Sunday, May 20, 2007

Eric Quimby

Soul in the Suburbs

When you grow up in a town that’s biggest claim to fame is that Michael Moore went to High School there, it’s difficult to carve out a musical niche. It’s equally as difficult to fall into a geographic, musical cliché. This is true of Davison’s Eric Quimby. It isn’t Florida where everyone expects musicians to be fast, radio clean pop rock, and it isn’t the New York underground where you have to be a noisy hardcore band. There’s no musical status quo, giving Quimby the chance to create his own sound, and be the musician he wants to be.

Talking to Eric Quimby isn’t quite what you’d expect of someone with the voice and presence that he exhibits in front of a microphone. He’s friendly, goofy, and to be honest, sometimes awkward. He never knows exactly what to say, and he seems embarrassed by compliments. Humble is an understatement when thinking of his general attitude toward the whole thing. Quimby manages the perfect balance of knowing he’s talented, giving him the confidence to sell himself, and being modest so that he’s likable. A testimony to his humble nature is the fact that he claims that the biggest compliment he’s ever received was when a group of girls recognized him at a gas station in Grand Blanc.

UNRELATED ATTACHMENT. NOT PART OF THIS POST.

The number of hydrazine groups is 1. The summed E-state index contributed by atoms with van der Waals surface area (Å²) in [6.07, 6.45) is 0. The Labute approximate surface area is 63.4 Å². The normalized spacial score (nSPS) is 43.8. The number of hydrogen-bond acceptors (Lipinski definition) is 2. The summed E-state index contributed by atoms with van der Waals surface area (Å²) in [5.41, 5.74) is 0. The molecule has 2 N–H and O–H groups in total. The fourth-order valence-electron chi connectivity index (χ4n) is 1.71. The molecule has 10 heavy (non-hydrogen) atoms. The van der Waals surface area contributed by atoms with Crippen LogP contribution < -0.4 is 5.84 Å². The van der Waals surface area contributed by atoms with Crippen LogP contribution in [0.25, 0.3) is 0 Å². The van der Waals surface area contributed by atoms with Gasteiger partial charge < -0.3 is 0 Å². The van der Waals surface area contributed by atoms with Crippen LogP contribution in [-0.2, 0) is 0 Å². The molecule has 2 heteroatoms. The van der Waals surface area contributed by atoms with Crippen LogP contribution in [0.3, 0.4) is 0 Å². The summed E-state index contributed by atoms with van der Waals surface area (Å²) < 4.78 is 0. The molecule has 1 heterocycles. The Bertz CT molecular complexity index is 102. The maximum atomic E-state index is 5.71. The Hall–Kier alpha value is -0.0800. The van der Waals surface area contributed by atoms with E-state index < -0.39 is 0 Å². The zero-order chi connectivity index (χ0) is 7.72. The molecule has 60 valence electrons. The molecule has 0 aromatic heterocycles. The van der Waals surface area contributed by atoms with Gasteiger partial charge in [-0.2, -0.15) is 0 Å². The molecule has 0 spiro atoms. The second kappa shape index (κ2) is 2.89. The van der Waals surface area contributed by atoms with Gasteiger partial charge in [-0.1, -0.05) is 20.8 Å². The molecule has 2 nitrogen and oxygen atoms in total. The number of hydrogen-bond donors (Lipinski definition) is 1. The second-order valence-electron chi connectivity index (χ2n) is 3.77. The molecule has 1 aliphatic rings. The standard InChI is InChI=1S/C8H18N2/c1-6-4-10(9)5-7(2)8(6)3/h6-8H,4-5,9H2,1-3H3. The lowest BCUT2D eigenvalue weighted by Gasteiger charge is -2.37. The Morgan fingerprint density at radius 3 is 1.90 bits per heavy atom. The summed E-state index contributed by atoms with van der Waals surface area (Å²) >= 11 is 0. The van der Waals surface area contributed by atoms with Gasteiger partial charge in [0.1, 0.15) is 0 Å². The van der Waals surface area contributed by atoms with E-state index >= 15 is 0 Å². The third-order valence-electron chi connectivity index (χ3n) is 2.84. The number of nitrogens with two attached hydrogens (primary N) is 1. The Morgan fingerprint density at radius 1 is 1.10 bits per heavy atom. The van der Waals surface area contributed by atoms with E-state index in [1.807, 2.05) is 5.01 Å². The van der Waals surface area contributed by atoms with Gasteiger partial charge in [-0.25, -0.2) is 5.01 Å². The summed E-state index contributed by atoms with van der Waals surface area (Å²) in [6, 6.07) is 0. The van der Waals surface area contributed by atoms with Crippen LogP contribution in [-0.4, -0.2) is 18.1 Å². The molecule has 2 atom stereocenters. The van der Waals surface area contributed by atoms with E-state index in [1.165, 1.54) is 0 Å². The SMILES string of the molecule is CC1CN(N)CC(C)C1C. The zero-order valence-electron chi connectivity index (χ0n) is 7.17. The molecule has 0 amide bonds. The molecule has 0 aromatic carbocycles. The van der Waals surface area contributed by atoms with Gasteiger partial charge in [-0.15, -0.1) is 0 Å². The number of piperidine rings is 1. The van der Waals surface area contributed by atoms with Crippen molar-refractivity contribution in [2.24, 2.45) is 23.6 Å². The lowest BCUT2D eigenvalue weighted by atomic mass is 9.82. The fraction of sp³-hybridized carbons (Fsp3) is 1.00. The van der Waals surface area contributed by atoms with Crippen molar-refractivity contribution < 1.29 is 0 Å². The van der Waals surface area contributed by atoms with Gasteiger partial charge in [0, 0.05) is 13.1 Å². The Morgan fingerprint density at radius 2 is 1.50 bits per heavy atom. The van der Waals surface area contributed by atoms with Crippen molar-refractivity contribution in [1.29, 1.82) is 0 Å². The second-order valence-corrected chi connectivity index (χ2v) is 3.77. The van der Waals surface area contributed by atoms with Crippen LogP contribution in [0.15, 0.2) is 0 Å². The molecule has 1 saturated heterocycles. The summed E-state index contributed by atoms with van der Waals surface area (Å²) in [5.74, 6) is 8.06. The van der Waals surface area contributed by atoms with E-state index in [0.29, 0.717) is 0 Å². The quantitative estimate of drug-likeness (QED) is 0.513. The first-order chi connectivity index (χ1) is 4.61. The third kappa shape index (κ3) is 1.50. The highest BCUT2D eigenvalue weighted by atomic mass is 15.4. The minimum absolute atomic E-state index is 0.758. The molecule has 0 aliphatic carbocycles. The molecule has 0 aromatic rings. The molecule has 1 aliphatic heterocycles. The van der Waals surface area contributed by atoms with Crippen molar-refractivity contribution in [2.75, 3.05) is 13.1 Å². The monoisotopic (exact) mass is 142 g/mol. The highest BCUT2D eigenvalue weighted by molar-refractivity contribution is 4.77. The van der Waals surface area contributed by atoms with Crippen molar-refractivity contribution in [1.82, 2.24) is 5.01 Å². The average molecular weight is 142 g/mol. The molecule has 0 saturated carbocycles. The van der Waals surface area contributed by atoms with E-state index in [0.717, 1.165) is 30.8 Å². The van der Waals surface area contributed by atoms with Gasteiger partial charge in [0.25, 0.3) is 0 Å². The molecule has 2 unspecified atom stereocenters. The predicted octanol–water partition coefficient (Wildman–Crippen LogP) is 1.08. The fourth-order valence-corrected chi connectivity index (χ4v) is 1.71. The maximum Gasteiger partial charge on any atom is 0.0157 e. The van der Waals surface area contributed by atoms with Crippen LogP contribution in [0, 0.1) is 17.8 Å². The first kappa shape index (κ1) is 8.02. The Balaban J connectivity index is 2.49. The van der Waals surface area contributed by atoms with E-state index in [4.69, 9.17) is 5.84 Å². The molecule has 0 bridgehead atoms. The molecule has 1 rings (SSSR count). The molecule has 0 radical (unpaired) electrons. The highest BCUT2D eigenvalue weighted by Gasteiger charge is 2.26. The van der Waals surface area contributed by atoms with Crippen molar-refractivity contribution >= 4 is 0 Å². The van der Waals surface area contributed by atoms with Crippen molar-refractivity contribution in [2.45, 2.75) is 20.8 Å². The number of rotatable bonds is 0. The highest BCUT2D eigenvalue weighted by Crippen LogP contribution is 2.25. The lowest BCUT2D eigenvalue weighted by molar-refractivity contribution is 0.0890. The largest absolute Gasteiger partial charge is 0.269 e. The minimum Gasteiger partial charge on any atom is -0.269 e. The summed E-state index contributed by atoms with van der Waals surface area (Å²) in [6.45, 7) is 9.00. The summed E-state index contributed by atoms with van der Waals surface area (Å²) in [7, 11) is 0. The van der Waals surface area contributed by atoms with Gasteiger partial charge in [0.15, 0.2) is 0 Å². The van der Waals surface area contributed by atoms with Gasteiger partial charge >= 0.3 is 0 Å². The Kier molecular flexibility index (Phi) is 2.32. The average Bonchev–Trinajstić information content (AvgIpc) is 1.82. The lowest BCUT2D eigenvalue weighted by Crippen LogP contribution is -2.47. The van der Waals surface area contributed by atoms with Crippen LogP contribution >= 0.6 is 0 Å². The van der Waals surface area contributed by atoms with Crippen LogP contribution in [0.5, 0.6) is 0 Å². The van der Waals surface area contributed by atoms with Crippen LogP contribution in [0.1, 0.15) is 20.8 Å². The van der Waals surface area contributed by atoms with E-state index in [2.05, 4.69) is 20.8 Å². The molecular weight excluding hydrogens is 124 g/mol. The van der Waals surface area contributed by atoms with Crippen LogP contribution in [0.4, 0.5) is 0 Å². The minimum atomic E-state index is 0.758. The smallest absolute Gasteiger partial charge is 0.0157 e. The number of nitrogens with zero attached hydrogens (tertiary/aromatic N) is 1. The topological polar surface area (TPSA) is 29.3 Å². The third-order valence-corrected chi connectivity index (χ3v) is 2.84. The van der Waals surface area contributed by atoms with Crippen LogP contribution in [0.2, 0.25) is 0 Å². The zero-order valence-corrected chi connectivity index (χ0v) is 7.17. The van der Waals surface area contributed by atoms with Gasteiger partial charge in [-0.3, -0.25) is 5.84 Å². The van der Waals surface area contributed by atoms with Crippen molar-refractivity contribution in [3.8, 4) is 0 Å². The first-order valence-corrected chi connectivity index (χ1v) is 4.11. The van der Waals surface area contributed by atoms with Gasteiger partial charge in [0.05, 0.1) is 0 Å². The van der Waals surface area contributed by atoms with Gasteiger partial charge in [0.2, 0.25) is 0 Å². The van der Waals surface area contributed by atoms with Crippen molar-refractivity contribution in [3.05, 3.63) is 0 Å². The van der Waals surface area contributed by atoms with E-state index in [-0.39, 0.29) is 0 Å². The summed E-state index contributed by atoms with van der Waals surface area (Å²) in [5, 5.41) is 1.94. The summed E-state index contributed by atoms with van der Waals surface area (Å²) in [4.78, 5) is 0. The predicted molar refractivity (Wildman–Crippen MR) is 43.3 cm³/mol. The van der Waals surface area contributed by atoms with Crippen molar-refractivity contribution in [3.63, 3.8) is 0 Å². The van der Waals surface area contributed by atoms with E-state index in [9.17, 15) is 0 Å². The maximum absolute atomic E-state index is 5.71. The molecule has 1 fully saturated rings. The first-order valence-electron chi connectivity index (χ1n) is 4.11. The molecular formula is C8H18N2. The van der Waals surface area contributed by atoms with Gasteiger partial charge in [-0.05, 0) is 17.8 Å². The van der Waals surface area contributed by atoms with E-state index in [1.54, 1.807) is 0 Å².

The same geographic blank slate Quimby gets from growing up in the suburbs of Mid-Michigan works to his advantage when drawing his influences. Being the tender age of 18, he’s a child of the 1990’s so that’s where he pulls the majority of his musical references from. He says that his greatest personal influence is probably Matchbox Twenty’s Rob Thomas because he’s endured the kind of success he’d like to attain while still making a unique style. When you hear him, you get a refreshing drink of that mid nineties pop-rock that is rare in the current era of hyper active studio production and repetitive nothingness that makes up today’s radio pop. The soulful, world weary call of John Rzeznik of the Goo Goo Dolls melts effortlessly into the crisp, dark baritone of Diswalla’s J.R. Richards. Quimby’s vocals and musicianship are beyond his years, combining both a natural ear for music and a finely honed craft.

With a heart of gold, a pocketful of dreams, and a handful of other clichés Eric Quimby embodies something that everyone experiences. Dreams. Hopes. Some of us lose them along the way but Eric has the courage to fight for what he wants. Keep your eye on that boy… he’s going places.

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